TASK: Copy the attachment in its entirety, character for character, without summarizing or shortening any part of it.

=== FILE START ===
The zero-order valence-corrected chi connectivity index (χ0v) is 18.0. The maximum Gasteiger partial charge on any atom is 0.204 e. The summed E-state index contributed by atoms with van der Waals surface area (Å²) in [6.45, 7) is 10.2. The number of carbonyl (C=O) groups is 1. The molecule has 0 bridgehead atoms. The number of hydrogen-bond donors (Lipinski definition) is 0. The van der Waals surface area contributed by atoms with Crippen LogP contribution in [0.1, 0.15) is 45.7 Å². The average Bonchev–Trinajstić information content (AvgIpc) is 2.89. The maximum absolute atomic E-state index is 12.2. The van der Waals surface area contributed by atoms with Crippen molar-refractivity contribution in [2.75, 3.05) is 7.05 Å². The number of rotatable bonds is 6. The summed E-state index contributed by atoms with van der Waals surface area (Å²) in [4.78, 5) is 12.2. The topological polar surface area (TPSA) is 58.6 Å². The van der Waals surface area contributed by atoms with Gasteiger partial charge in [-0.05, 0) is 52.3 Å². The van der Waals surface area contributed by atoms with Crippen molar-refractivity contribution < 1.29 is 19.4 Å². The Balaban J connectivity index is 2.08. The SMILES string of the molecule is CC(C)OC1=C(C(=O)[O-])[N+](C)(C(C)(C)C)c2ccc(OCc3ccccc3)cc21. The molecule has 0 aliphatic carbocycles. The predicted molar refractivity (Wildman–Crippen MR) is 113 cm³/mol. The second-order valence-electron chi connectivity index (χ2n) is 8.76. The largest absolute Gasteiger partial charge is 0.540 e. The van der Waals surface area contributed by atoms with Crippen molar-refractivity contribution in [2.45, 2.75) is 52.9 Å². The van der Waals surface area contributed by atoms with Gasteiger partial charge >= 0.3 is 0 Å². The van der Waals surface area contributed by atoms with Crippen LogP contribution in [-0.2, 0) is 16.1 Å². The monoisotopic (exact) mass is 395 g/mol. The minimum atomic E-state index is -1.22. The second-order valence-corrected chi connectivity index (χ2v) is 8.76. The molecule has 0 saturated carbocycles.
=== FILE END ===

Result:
The zero-order valence-corrected chi connectivity index (χ0v) is 18.0. The maximum Gasteiger partial charge on any atom is 0.204 e. The summed E-state index contributed by atoms with van der Waals surface area (Å²) in [6.45, 7) is 10.2. The number of carbonyl (C=O) groups is 1. The molecule has 0 bridgehead atoms. The number of hydrogen-bond donors (Lipinski definition) is 0. The van der Waals surface area contributed by atoms with Crippen LogP contribution in [0.1, 0.15) is 45.7 Å². The average Bonchev–Trinajstić information content (AvgIpc) is 2.89. The maximum absolute atomic E-state index is 12.2. The van der Waals surface area contributed by atoms with Crippen molar-refractivity contribution in [2.75, 3.05) is 7.05 Å². The number of rotatable bonds is 6. The summed E-state index contributed by atoms with van der Waals surface area (Å²) in [4.78, 5) is 12.2. The topological polar surface area (TPSA) is 58.6 Å². The van der Waals surface area contributed by atoms with Gasteiger partial charge in [-0.05, 0) is 52.3 Å². The van der Waals surface area contributed by atoms with Crippen molar-refractivity contribution < 1.29 is 19.4 Å². The Balaban J connectivity index is 2.08. The SMILES string of the molecule is CC(C)OC1=C(C(=O)[O-])[N+](C)(C(C)(C)C)c2ccc(OCc3ccccc3)cc21. The molecule has 0 aliphatic carbocycles. The predicted molar refractivity (Wildman–Crippen MR) is 113 cm³/mol. The second-order valence-electron chi connectivity index (χ2n) is 8.76. The largest absolute Gasteiger partial charge is 0.540 e. The van der Waals surface area contributed by atoms with Crippen molar-refractivity contribution in [2.45, 2.75) is 52.9 Å². The van der Waals surface area contributed by atoms with Gasteiger partial charge >= 0.3 is 0 Å². The van der Waals surface area contributed by atoms with Crippen LogP contribution in [-0.2, 0) is 16.1 Å². The monoisotopic (exact) mass is 395 g/mol. The minimum atomic E-state index is -1.22. The second-order valence-corrected chi connectivity index (χ2v) is 8.76. The molecule has 0 saturated carbocycles.